Friday, August 14, 2015

A Kid Can Change the World

The UUCUC 2015 Summer Camp "Animal Crackers" was an especially fun time for all students and teaching assistants involved. Not only was every day full of arts and crafts with visits from live animals and two field trips, it was a life changing experience with global impact as campers raised $200 to donate a goat and honeybees to those in need. Learn more about the good deeds our children accomplished by viewing our feature story on Heifer's own site.

Monday, August 3, 2015

Ready, Set, "Go Set a Watchman" Discussion

Join Cindy Wakeland, your DRE, for discussion of Harper Lee’s new book, Go Set a Watchman. Cindy purchased the book because To Kill a Mockingbird was for her (like many others) a favorite read. With all that is going on in the world today and right here in the cities where we grew up, she thought the tale might make a good discussion.  Everyone who has read the book – and even those who haven’t – are invited to join her for coffee and discussion before worship on Sunday, August 16 at 9:00 a.m. She'll even provide questions to initiate conversation. Hope to see your there!

Why I Want You to Teach My Kids: Seeking Meaningful Intergenerational Connections

I was lucky enough to grow up living next door to my mom’s parents. I attribute my early embrace of feminism to my grandmother’s lifelong commitment to educating herself. And my interest in history definitely came from hearing all of my grandpa’s stories about growing up in the Dust Bowl. My close relationship with my grandparents connected me to a generational and familial past while giving me confidence to dream about my own future. But like many of my peers, my life path has led me far from my family of origin. 
Julian and Celia only see their grandparents two or three times per year. To make up for that loss of family, I have worked hard to build a support network of friends who can provide my kids with the deep connections all children need to thrive. And my quest to find positive intergenerational influences for Julian and Celia is a primary motivator behind my commitment to UUCUC. I bring them to Green Street each week in part so they can meet and know other adults who live deliberately ethical lives.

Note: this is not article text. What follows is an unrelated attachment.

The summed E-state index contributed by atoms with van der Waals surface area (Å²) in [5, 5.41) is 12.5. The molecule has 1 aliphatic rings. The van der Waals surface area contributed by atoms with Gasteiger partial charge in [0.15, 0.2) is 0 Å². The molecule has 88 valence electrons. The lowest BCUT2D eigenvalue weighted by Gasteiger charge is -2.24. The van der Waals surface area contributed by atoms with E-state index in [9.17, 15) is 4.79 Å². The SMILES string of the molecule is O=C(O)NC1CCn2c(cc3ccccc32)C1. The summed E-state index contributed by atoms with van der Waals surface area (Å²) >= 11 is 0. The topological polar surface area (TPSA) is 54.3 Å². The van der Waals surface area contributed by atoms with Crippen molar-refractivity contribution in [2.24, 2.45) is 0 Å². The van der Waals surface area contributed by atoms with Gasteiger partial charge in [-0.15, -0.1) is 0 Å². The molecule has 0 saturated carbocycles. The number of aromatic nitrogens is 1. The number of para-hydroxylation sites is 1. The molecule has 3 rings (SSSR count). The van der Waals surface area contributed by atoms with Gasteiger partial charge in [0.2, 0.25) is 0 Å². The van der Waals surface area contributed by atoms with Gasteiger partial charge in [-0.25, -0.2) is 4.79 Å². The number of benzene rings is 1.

But one of my greatest frustrations at UUCUC has been the divide between “upstairs” and “downstairs” – there simply isn’t enough intergenerational interaction to fulfill my wish for my kids to truly know people outside their and my generations. I have spent the last two years teaching RE and know firsthand the joys of teaching the children of my peers. I’m writing to ask you to do the same in the coming year. Give of your time and yourself, and you will make a real difference the lives of our youth.                                                           – Julie Laut

If you'd like to sign up to teach Religious Education (RE) to our UU youth during 2015-2016, please contact our RE Director Cindy Wakeland at re-director@uucuc.org by Thursday, August 13.

August's Shared Offering: New Sanctuary Movement

The New Sanctuary Movement (NSM) is a growing movement of faith and immigrant communities doing what Congress and the administration refuse to do: protect and stand with immigrants facing deportation. Members of the NSM pledge to protect immigrant families who face workplace discrimination or unjust deportation.

Approximately 20 UUA congregations and organizations have pledged to support the work of the Movement.